Up Close with Mike Rabon
Vocalist and Lead Guitarist for The Five Americans
Beverly Paterson notes: The seeds of The Five Americans were planted in Durant, Oklahoma. It was the early sixties, they were then billed as The Mutineers and eventually migrated to Dallas, Texas, in search of a wider audience.
Comprised of Mike Rabon on vocals and lead guitar, Norman Ezell on vocals and rhythm guitar, Jim Grant on vocals and bass, John Durrill on vocals and keyboards and Jimmy Wright on drums, The Five Americans garnered much local success before minting a genuine hit single in 1966 with "I See the Light." Marked by a primal delivery (imagine The Animals having a super session with The Strangeloves) designed of a stomping beat, jagged guitar breaks and husky grunts and growls, the song is an ultimate garage rock classic.
The Five Americans had definitely arrived, but the best was yet to come. In 1967, they were a constant presence on the charts, invading the airwaves with tantalizing tunes such as "Western Union," "Sound of Love," "Zip Code" and "Stop Light." Ditching their scruffy punk demeanor in favor of a slicker pop mentality, the band not only proved to be taut musicians but disciplined songwriters. Punchy harmonies, matched by infectious hooks, shrewd arrangements and bleeping keyboards firmly characterized their style.
Aside from their excellent hit singles, The Five Americans cut a flurry of other tunes that are just as appealing. Scattered about their four albums, which include "I See the Light," "Western Union"/"Sound of Love," "Progressions" and "Now and Then," are a bounty of sparkling jewels. From the moody and melancholic tenor of "The Losing Game" to the bright and bubbly bearings of "See Saw Man" to the psychedelic seasonings of "Reality," The Five Americans certainly had a solid grip on what they were doing. Slinky soul grooves fuel "The Train," "Con Man" dips and curves with dizzy tempos and the Beach Boys flavored "Big Cities" mixes majestic choruses with spinning melodies. A funky hard rocking riff, similar to that of Joe South's "Hush," which Deep Purple of course later scored points with, drives the point home on "Black is White - Day is Night," while "7:30 Guided Tour" flourishes with shimmering sonics and classy production work. The Sundazed label has reissued practically everything The Five Americans have recorded, so the majority of their catalog is readily available. Bonus tracks bolster the studio albums, and two greatest hits packages have also been released.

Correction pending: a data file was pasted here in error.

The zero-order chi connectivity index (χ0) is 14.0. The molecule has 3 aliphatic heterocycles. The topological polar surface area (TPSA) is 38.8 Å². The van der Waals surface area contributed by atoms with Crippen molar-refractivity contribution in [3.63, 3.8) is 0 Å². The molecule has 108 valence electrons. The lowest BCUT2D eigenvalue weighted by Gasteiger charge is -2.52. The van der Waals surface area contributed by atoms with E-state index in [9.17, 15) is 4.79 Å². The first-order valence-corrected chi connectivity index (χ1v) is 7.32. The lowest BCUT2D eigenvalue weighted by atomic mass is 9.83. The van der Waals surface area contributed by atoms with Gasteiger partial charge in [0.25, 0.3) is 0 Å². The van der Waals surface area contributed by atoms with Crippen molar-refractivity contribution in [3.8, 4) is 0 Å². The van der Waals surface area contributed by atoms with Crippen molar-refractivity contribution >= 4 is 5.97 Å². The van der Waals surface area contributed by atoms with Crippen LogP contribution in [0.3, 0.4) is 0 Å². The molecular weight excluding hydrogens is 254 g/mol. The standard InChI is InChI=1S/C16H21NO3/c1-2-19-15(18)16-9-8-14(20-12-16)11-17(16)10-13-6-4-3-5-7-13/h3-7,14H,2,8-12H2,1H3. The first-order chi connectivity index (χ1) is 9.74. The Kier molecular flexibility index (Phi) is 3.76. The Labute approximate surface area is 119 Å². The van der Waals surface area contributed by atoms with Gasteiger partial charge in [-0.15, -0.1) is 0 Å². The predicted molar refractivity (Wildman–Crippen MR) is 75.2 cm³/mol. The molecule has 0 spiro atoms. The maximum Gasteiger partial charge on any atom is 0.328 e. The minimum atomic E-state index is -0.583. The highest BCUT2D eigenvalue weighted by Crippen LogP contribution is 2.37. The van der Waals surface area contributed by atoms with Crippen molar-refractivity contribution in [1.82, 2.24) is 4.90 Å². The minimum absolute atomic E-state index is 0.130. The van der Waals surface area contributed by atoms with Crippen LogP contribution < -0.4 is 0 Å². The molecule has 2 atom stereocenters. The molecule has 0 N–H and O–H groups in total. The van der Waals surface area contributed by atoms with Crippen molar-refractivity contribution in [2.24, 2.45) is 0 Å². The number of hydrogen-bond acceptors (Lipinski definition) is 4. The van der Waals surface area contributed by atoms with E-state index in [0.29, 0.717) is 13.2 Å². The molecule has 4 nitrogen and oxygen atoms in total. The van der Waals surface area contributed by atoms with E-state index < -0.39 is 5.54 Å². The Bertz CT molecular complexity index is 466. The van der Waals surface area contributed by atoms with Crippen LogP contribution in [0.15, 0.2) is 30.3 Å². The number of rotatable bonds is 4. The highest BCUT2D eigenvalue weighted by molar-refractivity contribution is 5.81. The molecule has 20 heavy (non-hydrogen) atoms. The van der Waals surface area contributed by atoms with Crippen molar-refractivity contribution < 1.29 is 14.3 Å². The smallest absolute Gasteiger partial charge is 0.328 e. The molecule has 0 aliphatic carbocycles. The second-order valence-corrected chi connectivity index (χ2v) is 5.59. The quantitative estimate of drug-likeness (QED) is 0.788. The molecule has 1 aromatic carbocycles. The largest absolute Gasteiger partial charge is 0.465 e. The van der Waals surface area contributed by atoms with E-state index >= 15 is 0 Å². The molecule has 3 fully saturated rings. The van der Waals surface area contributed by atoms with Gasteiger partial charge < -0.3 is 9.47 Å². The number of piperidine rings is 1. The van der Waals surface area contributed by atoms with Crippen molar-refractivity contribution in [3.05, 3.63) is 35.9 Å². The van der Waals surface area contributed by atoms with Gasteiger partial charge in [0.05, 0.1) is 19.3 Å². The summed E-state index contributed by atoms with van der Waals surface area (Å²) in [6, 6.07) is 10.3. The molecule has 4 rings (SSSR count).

The Five Americans have often been compared to the likes of The Zombies, The Hollies and The Monkees. But as attested by their clever songs, they were original and creative enough to forge their own path. Having said that, there's little doubt The Five Americans were one of the finest pop rock bands of the sixties.]
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[Beverly Paterson] Prior to breaking through nationally with "I See the Light," The Five Americans recorded a couple of singles ("It's You Girl" and "I'm Feeling OK") for the Jetstar label. How much airplay did these records receive? Do you remember the first time hearing your music on the radio and what was your reaction?
Mike Rabon Yeah, those songs were us reaching to find our way in the recording world and in our band. Like, who should be the singer and all that? When we first heard ourselves on the radio, we were sitting at our apartment pool and we just about came unhinged. We felt like we were up there with all the rock stars.
[Beverly Paterson] Most bands at the time didn't write songs. They relied on outside composers for material or they played cover versions. But The Five Americans were different, as you were a band of songwriters. Was it a conscious decision to push your own material and how did you go about sharing songwriting duties?
Mike Rabon Well, I had always wanted to write a hit song. We simply found that if we (John, Norman and myself) all joined forces we came up with more eclectic efforts. Our mission was to be different than the British bands and that took some thought.
[Beverly Paterson] Your songs have been recorded by a number of artists over the years. Do you have a favorite version and what is the strangest cover of a Five Americans song you have ever heard?
Mike Rabon Probably the instrumental version of "Western Union" by The Ventures; it sounds very Japanese.
[Beverly Paterson] Aside from "I See the Light," the first Five Americans album (also titled I See the Light) is full of great songs. Were some of these tracks like "The Train," "It's A Crying Shame" and "Don't Blame Me" songs you performed in concert before making the album or were they specifically written and recorded for the project?
Mike Rabon Most of those songs were tried out in public before we recorded the album. Local club goers in Dallas developed a dance called "The Train," where all they all linked arms and danced around the floor. However, that song was just garage rock at its best.